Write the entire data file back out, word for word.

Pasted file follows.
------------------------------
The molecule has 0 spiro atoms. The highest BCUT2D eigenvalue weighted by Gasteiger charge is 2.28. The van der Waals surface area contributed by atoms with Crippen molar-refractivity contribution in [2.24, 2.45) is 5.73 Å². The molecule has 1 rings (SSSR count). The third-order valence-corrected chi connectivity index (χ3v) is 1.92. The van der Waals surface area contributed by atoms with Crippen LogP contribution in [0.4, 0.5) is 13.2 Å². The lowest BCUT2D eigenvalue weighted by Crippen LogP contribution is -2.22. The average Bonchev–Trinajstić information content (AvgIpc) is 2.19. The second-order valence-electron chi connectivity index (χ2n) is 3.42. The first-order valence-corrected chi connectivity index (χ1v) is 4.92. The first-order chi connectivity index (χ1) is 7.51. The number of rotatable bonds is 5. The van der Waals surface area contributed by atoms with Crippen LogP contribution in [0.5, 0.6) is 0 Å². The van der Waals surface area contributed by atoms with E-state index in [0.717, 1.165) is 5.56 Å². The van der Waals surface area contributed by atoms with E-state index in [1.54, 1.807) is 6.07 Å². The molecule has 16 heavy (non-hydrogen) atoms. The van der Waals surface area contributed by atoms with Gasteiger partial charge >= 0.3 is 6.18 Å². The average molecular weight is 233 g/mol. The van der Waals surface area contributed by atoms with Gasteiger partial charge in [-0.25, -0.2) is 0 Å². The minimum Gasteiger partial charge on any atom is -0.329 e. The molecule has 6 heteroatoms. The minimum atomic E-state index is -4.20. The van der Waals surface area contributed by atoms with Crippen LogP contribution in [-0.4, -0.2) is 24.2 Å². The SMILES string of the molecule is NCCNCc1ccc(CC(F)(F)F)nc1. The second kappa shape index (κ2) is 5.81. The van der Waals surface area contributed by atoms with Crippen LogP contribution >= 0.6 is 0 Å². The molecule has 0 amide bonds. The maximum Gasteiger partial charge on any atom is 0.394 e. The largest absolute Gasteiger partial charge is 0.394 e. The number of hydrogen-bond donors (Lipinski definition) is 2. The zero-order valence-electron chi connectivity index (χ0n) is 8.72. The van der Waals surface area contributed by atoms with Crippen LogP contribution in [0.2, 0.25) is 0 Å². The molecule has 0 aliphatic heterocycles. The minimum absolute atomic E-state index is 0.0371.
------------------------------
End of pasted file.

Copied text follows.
The molecule has 0 spiro atoms. The highest BCUT2D eigenvalue weighted by Gasteiger charge is 2.28. The van der Waals surface area contributed by atoms with Crippen molar-refractivity contribution in [2.24, 2.45) is 5.73 Å². The molecule has 1 rings (SSSR count). The third-order valence-corrected chi connectivity index (χ3v) is 1.92. The van der Waals surface area contributed by atoms with Crippen LogP contribution in [0.4, 0.5) is 13.2 Å². The lowest BCUT2D eigenvalue weighted by Crippen LogP contribution is -2.22. The average Bonchev–Trinajstić information content (AvgIpc) is 2.19. The second-order valence-electron chi connectivity index (χ2n) is 3.42. The first-order valence-corrected chi connectivity index (χ1v) is 4.92. The first-order chi connectivity index (χ1) is 7.51. The number of rotatable bonds is 5. The van der Waals surface area contributed by atoms with Crippen LogP contribution in [0.5, 0.6) is 0 Å². The van der Waals surface area contributed by atoms with E-state index in [0.717, 1.165) is 5.56 Å². The van der Waals surface area contributed by atoms with E-state index in [1.54, 1.807) is 6.07 Å². The molecule has 16 heavy (non-hydrogen) atoms. The van der Waals surface area contributed by atoms with Gasteiger partial charge >= 0.3 is 6.18 Å². The average molecular weight is 233 g/mol. The van der Waals surface area contributed by atoms with Gasteiger partial charge in [-0.25, -0.2) is 0 Å². The minimum Gasteiger partial charge on any atom is -0.329 e. The molecule has 6 heteroatoms. The minimum atomic E-state index is -4.20. The van der Waals surface area contributed by atoms with Crippen LogP contribution in [-0.4, -0.2) is 24.2 Å². The SMILES string of the molecule is NCCNCc1ccc(CC(F)(F)F)nc1. The second kappa shape index (κ2) is 5.81. The van der Waals surface area contributed by atoms with Crippen LogP contribution >= 0.6 is 0 Å². The molecule has 0 amide bonds. The maximum Gasteiger partial charge on any atom is 0.394 e. The largest absolute Gasteiger partial charge is 0.394 e. The number of hydrogen-bond donors (Lipinski definition) is 2. The zero-order valence-electron chi connectivity index (χ0n) is 8.72. The van der Waals surface area contributed by atoms with Crippen LogP contribution in [0.2, 0.25) is 0 Å². The molecule has 0 aliphatic heterocycles. The minimum absolute atomic E-state index is 0.0371.